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Advantage with going through personal is being able to write you bought the car for less on the bill of sale.
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Old 04-08-2015, 10:29 AM   #44
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When I bought my Husky, I claimed I only paid $500. They asked why, and I said it needed work. They said okay, no major justification needed.

My bike didn't need any work and then I declared its value at $4K when I insured it. I did get a new paint job but it was like a $300 job.
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Old 04-08-2015, 10:38 AM   #45
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Originally Posted by Dragon-88 View Post
When I bought my Husky, I claimed I only paid $500. They asked why, and I said it needed work. They said okay, no major justification needed.

My bike didn't need any work and then I declared its value at $4K when I insured it. I did get a new paint job but it was like a $300 job.
admitting to fraud on a public forum isnt the smartest thing...
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Old 04-08-2015, 10:40 AM   #46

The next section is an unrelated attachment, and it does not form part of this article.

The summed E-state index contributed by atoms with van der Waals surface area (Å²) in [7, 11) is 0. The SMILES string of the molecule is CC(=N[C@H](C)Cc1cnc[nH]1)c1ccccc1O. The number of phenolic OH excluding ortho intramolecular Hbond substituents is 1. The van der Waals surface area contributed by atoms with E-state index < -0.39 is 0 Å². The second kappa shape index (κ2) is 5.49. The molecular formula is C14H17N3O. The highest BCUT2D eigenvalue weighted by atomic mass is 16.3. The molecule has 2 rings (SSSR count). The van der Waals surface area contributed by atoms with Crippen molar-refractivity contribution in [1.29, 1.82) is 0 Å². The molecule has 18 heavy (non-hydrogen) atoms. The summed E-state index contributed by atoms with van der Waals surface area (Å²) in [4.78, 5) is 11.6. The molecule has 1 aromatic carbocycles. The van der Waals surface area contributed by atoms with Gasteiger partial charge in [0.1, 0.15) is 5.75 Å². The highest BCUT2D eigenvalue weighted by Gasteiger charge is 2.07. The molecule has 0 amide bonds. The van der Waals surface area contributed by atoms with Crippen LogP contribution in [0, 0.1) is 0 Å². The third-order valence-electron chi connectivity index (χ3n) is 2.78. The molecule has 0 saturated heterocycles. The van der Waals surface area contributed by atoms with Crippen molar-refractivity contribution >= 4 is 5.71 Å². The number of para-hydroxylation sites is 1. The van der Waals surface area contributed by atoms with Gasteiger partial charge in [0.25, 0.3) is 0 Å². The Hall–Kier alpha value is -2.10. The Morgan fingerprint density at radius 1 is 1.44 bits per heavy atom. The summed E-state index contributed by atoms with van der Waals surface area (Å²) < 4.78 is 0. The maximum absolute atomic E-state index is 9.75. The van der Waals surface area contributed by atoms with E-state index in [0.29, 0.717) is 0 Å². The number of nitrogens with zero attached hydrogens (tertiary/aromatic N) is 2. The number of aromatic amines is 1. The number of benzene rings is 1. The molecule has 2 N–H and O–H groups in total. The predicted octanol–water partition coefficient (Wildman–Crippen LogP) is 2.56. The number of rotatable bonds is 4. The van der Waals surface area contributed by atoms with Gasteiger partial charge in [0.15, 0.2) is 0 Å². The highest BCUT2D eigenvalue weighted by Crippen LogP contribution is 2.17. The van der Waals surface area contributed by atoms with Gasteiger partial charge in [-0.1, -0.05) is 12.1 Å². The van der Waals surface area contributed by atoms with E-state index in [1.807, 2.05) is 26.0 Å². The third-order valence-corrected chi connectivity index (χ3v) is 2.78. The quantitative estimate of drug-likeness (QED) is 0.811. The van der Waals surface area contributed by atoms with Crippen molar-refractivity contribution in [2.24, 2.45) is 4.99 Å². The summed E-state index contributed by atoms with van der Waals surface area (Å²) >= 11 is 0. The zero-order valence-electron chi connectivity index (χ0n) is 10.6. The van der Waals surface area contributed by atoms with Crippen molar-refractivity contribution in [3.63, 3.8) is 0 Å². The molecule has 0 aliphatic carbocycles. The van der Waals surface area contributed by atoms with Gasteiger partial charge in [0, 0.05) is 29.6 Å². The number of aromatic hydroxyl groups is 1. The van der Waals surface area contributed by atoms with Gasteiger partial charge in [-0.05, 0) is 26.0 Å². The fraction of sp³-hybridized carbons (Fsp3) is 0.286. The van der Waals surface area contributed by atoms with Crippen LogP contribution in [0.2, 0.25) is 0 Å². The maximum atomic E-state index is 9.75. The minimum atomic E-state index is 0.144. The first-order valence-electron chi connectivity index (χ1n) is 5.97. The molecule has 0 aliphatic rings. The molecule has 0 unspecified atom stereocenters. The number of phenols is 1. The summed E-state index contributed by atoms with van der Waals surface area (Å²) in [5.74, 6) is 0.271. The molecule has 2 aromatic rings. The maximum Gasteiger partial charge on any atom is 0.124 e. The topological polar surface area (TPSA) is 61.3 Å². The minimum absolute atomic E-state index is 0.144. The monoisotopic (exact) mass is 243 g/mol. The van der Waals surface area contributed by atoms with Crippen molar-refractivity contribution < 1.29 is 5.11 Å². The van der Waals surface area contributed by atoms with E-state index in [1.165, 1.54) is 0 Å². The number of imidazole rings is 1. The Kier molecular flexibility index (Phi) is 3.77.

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Quote:
Originally Posted by SpartanAir View Post
Good find OP.

But we all know paying taxes again on a used vehicle that someone paid taxes on when bought new is fucking bullshit. If I were to buy another high priced item on craigslist in a private sale, like say a $10,000 piano, am I paying taxes? Of course not. Only because you have to register the car through the government agency to the new owner is it an opportunity for them to charge you more money, aka taxes all over again.

I also find it convenient that, before HST, you only paid 7% PST on used vehicles. Then HST came along, and we're paying 12%. Then the HST went away. As if it's not enough of a scam already, ICBC is like "hey, it was so nice getting all that extra cash on used vehicles, so let's not go back to the way it used to be, and charge both taxes on used vehicles."

Fucking bullshit.
Lol @ "unfair competition". These new/used car dealers with all their lobbying bullshit just makes me laugh. Hey, instead of lobbying for laws that ultimately screw the consumer, try fixing your broken industry first. Maybe if the majority of used car salespeople weren't slimeballs, more of us people who actually know about cars wouldn't exclusively go the private route...